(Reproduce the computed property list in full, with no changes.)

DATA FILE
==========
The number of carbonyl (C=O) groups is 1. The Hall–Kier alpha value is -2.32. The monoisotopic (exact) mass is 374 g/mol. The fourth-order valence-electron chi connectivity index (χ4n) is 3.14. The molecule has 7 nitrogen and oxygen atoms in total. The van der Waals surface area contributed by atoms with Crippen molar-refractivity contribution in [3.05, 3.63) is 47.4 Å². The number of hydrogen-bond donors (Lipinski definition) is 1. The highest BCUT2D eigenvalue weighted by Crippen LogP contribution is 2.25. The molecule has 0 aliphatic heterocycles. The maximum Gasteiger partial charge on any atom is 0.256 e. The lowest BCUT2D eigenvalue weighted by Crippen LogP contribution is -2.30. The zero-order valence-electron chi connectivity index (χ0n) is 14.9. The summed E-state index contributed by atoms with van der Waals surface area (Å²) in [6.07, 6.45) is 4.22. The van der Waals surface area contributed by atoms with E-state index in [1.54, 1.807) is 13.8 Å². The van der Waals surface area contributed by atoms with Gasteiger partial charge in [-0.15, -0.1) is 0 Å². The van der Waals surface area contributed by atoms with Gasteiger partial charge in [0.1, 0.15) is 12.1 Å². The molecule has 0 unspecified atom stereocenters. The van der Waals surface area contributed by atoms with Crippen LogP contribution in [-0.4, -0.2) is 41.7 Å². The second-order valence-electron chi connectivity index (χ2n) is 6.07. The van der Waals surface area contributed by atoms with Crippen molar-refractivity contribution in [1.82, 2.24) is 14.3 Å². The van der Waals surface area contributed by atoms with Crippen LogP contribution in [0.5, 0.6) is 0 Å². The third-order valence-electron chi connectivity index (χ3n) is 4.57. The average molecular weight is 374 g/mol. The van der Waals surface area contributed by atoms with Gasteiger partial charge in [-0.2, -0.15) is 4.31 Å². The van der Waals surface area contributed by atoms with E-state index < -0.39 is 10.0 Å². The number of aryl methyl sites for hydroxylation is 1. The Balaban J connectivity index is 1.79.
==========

The number of carbonyl (C=O) groups is 1. The Hall–Kier alpha value is -2.32. The monoisotopic (exact) mass is 374 g/mol. The fourth-order valence-electron chi connectivity index (χ4n) is 3.14. The molecule has 7 nitrogen and oxygen atoms in total. The van der Waals surface area contributed by atoms with Crippen molar-refractivity contribution in [3.05, 3.63) is 47.4 Å². The number of hydrogen-bond donors (Lipinski definition) is 1. The highest BCUT2D eigenvalue weighted by Crippen LogP contribution is 2.25. The molecule has 0 aliphatic heterocycles. The maximum Gasteiger partial charge on any atom is 0.256 e. The lowest BCUT2D eigenvalue weighted by Crippen LogP contribution is -2.30. The zero-order valence-electron chi connectivity index (χ0n) is 14.9. The summed E-state index contributed by atoms with van der Waals surface area (Å²) in [6.07, 6.45) is 4.22. The van der Waals surface area contributed by atoms with E-state index in [1.54, 1.807) is 13.8 Å². The van der Waals surface area contributed by atoms with Gasteiger partial charge in [-0.15, -0.1) is 0 Å². The van der Waals surface area contributed by atoms with Gasteiger partial charge in [0.1, 0.15) is 12.1 Å². The molecule has 0 unspecified atom stereocenters. The van der Waals surface area contributed by atoms with Crippen LogP contribution in [-0.4, -0.2) is 41.7 Å². The second-order valence-electron chi connectivity index (χ2n) is 6.07. The van der Waals surface area contributed by atoms with Crippen molar-refractivity contribution in [1.82, 2.24) is 14.3 Å². The van der Waals surface area contributed by atoms with Crippen LogP contribution in [0.5, 0.6) is 0 Å². The third-order valence-electron chi connectivity index (χ3n) is 4.57. The average molecular weight is 374 g/mol. The van der Waals surface area contributed by atoms with Gasteiger partial charge in [-0.2, -0.15) is 4.31 Å². The van der Waals surface area contributed by atoms with E-state index < -0.39 is 10.0 Å². The number of aryl methyl sites for hydroxylation is 1. The Balaban J connectivity index is 1.79.